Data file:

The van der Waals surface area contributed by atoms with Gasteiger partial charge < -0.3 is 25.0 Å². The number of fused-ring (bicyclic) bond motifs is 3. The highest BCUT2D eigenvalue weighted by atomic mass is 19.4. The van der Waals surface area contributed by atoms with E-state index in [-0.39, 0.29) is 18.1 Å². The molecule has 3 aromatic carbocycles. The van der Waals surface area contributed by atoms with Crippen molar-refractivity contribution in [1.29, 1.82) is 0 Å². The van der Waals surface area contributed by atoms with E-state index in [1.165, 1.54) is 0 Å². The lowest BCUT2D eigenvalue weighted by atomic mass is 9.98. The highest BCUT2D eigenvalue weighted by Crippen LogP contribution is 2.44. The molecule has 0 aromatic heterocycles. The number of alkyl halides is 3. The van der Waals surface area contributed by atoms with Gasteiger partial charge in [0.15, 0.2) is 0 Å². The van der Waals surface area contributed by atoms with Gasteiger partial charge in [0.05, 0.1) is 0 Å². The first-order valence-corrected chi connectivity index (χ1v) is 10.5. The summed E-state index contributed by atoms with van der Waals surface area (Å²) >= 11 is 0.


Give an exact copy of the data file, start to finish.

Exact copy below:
The van der Waals surface area contributed by atoms with Gasteiger partial charge < -0.3 is 25.0 Å². The number of fused-ring (bicyclic) bond motifs is 3. The highest BCUT2D eigenvalue weighted by atomic mass is 19.4. The van der Waals surface area contributed by atoms with E-state index in [-0.39, 0.29) is 18.1 Å². The molecule has 3 aromatic carbocycles. The van der Waals surface area contributed by atoms with Crippen molar-refractivity contribution in [1.29, 1.82) is 0 Å². The van der Waals surface area contributed by atoms with E-state index in [1.165, 1.54) is 0 Å². The lowest BCUT2D eigenvalue weighted by atomic mass is 9.98. The highest BCUT2D eigenvalue weighted by Crippen LogP contribution is 2.44. The molecule has 0 aromatic heterocycles. The number of alkyl halides is 3. The van der Waals surface area contributed by atoms with Gasteiger partial charge in [0.15, 0.2) is 0 Å². The van der Waals surface area contributed by atoms with Gasteiger partial charge in [0.05, 0.1) is 0 Å². The first-order valence-corrected chi connectivity index (χ1v) is 10.5. The summed E-state index contributed by atoms with van der Waals surface area (Å²) >= 11 is 0.